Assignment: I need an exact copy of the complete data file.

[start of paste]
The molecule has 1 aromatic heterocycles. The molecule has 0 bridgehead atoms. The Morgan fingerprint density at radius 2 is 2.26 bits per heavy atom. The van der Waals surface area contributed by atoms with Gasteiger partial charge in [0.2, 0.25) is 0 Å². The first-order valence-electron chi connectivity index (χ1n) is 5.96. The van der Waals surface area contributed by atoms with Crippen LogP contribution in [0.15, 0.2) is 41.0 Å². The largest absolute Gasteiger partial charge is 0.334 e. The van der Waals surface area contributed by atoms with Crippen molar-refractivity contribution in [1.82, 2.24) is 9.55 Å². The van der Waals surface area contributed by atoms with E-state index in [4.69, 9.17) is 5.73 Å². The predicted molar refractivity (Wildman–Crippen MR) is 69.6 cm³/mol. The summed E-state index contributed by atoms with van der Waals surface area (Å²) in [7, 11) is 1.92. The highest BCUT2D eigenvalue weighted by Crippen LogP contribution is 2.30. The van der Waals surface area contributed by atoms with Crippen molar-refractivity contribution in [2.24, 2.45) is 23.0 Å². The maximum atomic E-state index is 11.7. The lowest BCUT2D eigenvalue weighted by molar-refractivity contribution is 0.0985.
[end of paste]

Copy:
The molecule has 1 aromatic heterocycles. The molecule has 0 bridgehead atoms. The Morgan fingerprint density at radius 2 is 2.26 bits per heavy atom. The van der Waals surface area contributed by atoms with Gasteiger partial charge in [0.2, 0.25) is 0 Å². The first-order valence-electron chi connectivity index (χ1n) is 5.96. The van der Waals surface area contributed by atoms with Crippen LogP contribution in [0.15, 0.2) is 41.0 Å². The largest absolute Gasteiger partial charge is 0.334 e. The van der Waals surface area contributed by atoms with Crippen molar-refractivity contribution in [1.82, 2.24) is 9.55 Å². The van der Waals surface area contributed by atoms with E-state index in [4.69, 9.17) is 5.73 Å². The predicted molar refractivity (Wildman–Crippen MR) is 69.6 cm³/mol. The summed E-state index contributed by atoms with van der Waals surface area (Å²) in [7, 11) is 1.92. The highest BCUT2D eigenvalue weighted by Crippen LogP contribution is 2.30. The van der Waals surface area contributed by atoms with Crippen molar-refractivity contribution in [2.24, 2.45) is 23.0 Å². The maximum atomic E-state index is 11.7. The lowest BCUT2D eigenvalue weighted by molar-refractivity contribution is 0.0985.